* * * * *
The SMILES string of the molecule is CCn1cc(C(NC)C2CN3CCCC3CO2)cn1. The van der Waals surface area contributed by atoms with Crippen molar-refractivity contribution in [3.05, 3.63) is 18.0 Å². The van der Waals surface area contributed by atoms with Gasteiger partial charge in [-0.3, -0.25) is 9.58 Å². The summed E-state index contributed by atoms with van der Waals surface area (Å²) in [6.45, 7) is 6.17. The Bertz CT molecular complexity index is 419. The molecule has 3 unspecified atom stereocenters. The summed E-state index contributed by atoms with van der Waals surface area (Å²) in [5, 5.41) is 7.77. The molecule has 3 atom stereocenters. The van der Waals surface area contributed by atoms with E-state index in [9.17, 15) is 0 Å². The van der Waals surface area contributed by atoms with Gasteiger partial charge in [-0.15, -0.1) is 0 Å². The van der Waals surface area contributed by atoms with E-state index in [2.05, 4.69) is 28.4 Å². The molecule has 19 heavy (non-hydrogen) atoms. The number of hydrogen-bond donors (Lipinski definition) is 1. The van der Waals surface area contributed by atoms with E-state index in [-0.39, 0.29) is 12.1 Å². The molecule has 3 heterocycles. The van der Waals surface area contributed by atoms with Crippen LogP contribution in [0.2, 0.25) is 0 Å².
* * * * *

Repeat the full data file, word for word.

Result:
The SMILES string of the molecule is CCn1cc(C(NC)C2CN3CCCC3CO2)cn1. The van der Waals surface area contributed by atoms with Crippen molar-refractivity contribution in [3.05, 3.63) is 18.0 Å². The van der Waals surface area contributed by atoms with Gasteiger partial charge in [-0.3, -0.25) is 9.58 Å². The summed E-state index contributed by atoms with van der Waals surface area (Å²) in [6.45, 7) is 6.17. The Bertz CT molecular complexity index is 419. The molecule has 3 unspecified atom stereocenters. The summed E-state index contributed by atoms with van der Waals surface area (Å²) in [5, 5.41) is 7.77. The molecule has 3 atom stereocenters. The van der Waals surface area contributed by atoms with E-state index in [9.17, 15) is 0 Å². The van der Waals surface area contributed by atoms with Gasteiger partial charge in [-0.15, -0.1) is 0 Å². The van der Waals surface area contributed by atoms with E-state index in [2.05, 4.69) is 28.4 Å². The molecule has 19 heavy (non-hydrogen) atoms. The number of hydrogen-bond donors (Lipinski definition) is 1. The van der Waals surface area contributed by atoms with E-state index in [-0.39, 0.29) is 12.1 Å². The molecule has 3 heterocycles. The van der Waals surface area contributed by atoms with Crippen LogP contribution in [0.2, 0.25) is 0 Å².